Kashmir floods déjà vu : “I see my home sinking again”

Floods have once again struck Indian-administered Kashmir. Journalist RIFAT MOHIDIN and her family have had to desert their house – yet again – to seek higher ground. Everything that’s been rebuilt since last year is now lost, and she does not know if they’ll have the strength to rebuild their lives a second time. 

Sringar, Indian-administered Kashmir – It has been raining in Kashmir for five days now. Floods again seem to be making their way to my home. With every passing hour of rain; I am revisited by memories of the devastating floods of September 2014.

On September 7 last year, we were all awake praying, waiting, crying desperately for the rain to stop. Similar scenes have returned the last four nights. Again we are left waiting for the same rain to stop, to let us live our lives, lives left unlived due to the devastating floods that hit Kashmir last year.

The continuous rain has put us on edge again; a slight noise makes us think the ravaging flood waters are approaching. We have not been able to recover from the trauma and devastation of the last floods. If the floods hit Kashmir again, I know what it will bring to us.

The memories still haunt me; when I, along with my family, was left on the street: homeless, without food or drinking water. We had no contact with the elders of our family like my grandmother, who was trapped inside the house surrounded by more than 20 feet of water for four days. It was a struggle between losing our possessions and surviving. We had no time to save our belongings.

This time, we don’t want to feel that fear again; another flood means passing through all the suffering again.

The rain started on the night of March 29. At first there was no threat of floods. To reassure myself, I kept up to date on official websites, found helpline numbers for the weather and flood departments, and  called officials in the flood control department to get the updates about the water level.

In the morning, the officials had said there was no danger, but by late evening they issued the red alert. Everyone was advised to leave for safer places. The flood was officially declared by the government later that night. Without eating anything, everyone started crying; people started going to the river embankments to check the level of the water. There was chaos all around.

For us, there seemed to be no other option but to leave our home for a safer place until the fears disappeared. I didn’t want to go anywhere, for I know now what it means to be homeless despite having a home – after the flooding last year we were left with nothing, not even clothes to wear, and we only returned to our home after more than four months.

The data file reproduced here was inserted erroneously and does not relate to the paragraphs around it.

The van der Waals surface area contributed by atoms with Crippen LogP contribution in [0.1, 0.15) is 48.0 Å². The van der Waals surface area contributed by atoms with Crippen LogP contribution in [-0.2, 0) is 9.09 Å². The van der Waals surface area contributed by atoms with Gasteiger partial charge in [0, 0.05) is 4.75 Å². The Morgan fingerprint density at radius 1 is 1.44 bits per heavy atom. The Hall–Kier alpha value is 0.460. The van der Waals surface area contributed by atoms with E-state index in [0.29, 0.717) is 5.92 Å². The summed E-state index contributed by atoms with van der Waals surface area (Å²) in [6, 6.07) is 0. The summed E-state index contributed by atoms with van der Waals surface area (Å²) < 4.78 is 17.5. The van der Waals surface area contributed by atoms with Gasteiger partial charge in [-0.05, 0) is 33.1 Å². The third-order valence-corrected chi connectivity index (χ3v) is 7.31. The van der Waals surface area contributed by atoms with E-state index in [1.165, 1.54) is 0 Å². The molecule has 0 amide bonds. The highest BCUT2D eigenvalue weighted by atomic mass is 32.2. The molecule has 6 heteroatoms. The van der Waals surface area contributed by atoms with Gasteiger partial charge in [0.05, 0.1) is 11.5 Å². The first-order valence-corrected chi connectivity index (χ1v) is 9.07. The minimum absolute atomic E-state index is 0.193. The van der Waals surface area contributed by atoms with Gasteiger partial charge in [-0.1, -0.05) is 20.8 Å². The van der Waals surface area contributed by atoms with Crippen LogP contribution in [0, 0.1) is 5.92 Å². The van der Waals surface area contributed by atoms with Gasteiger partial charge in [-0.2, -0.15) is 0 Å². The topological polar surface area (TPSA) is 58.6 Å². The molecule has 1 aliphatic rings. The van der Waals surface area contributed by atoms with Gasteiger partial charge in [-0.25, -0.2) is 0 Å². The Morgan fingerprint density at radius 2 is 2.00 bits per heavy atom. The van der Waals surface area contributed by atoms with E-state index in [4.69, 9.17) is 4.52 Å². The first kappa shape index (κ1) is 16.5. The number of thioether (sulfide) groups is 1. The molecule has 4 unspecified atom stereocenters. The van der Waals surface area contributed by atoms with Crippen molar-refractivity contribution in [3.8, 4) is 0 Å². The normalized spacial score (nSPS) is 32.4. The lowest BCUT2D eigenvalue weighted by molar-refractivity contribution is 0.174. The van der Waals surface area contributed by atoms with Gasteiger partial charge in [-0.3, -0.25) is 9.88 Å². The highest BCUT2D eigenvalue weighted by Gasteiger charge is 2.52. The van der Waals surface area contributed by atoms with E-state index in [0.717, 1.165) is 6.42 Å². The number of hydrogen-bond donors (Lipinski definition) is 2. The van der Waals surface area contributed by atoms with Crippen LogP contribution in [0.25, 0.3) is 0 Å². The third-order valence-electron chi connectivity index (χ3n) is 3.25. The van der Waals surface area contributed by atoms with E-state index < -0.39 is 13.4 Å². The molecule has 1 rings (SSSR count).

But here we were again: whatever we have been able to rebuild in these four months, we had to leave in our home for the floods to wash away. Leaving home in the middle of night, it was impossible to decide what to take or leave, to decide what is more important and what is less important. I was too tired to think of anything, I just didn’t want to leave home.

My mother has been in trauma since the last floods, although we have been consoling her all this time. But today I too felt weak: I had no words of comfort for my mother. We might be able to rebuild our lives once after the devastation; I don’t think we can do it twice.

We moved to a relative’s place in the middle of the night on Sunday with a few possessions, but it was difficult to convince my mother to stay there. On Monday morning we returned to our home again, watching the rising waters with a hope of its receding. Everything was not well; it still is not.

I wanted an escape.

The finest escape in the morning seemed going to the market, which was bracing itself for the deluge. Everything looked strange and gloomy, and every face was tired, hopeless and desperate. People were silently packing up their belongings.

The market, which is usually crowded, was deserted; there were no shoppers. Most of the shutters in the shops were down. Some shopkeepers were packing their stock into vehicles. The devastation of the last floods are still a fresh memory; this time no one wants to take a chance with the rising water.

There were times when I would enjoy the rain, but since September even a slight downpour scares everyone at home – it takes us back to the days of flooding.

With rain falling and waters rising, I see my home sinking again.

– Featured image: By Sheikh Yaqoob. 
Rifat Mohidin bio picRifat Mohidin is a journalist based in Kashmir. Follow her on Twitter.

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